Some tips for making a curriculum map include collaborating with stakeholders, allocating enough time to the mapping process and taking the school's mission and learning philosophy into account. In addition, Grant Wiggins and Jay McTighe, in their book "Understanding by Design," recommend mapping a curriculum backwards starting from intended long-term results instead of discrete topics.
Curriculum mapping is essentially about aligning and sequencing skills, says Jacqui Murray of TeachHub.com. This means that planners need to take into account national standards, state standards and district standards, as well as school-specific objectives and learning philosophies to identify the core skills and content that need to be taught. In addition, since teaching does not happen in a vacuum, planners also need to work with teacher profiles and learner needs in mind. With these in mind, it is easy to see why curriculum mapping needs to be a year-long collaborative effort between planners, teachers and other stakeholders such as parents and, in some cases, student representatives.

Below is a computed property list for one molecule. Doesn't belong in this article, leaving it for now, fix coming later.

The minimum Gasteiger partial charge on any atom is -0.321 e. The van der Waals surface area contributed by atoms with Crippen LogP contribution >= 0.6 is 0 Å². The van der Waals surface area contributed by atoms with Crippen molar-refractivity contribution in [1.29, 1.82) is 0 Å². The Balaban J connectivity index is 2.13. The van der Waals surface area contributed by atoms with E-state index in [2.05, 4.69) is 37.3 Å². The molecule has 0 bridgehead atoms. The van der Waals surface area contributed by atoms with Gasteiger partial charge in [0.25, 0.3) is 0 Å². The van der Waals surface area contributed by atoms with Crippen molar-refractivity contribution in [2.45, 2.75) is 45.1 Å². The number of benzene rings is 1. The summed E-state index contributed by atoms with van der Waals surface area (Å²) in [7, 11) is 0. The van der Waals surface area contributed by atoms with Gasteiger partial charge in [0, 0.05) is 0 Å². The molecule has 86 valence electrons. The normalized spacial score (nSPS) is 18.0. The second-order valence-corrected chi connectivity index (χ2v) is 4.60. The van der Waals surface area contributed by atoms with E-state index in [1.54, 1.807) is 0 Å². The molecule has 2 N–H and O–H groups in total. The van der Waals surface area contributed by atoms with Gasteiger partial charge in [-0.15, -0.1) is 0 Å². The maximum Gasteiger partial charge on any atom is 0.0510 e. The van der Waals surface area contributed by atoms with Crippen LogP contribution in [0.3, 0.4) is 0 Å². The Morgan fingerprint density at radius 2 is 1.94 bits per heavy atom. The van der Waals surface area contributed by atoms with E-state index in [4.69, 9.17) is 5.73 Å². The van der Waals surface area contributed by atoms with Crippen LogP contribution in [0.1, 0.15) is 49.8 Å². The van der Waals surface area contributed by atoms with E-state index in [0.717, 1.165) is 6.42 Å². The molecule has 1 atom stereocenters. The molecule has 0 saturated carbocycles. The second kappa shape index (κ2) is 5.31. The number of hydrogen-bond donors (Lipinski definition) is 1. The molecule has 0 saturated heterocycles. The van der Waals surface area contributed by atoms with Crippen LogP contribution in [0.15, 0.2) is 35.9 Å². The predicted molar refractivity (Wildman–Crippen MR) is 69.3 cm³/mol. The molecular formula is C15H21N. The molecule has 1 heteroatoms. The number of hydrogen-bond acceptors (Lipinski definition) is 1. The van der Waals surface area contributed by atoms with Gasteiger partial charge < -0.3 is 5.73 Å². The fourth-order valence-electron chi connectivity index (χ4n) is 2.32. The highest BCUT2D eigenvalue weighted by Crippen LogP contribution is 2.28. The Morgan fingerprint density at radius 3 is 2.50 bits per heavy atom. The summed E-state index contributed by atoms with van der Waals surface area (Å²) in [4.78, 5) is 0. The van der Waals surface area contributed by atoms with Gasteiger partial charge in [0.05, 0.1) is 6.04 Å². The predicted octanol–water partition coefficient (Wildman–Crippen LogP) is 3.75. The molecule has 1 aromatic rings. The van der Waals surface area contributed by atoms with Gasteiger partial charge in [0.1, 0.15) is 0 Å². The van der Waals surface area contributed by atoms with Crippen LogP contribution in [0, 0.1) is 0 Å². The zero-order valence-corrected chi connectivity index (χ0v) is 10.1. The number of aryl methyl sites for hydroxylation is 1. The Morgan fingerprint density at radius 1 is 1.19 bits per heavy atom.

Alternatively, the authors of the book "Understanding by Design" encourage curriculum design planners to consider intended long-tern performance goals as the starting point of curriculum mapping. This framework encourages cohesive result-oriented planning in larger teaching units. This is in contrast to the more common method of starting with discrete topics, which emphasizes delivery of content over meeting learner performance objectives.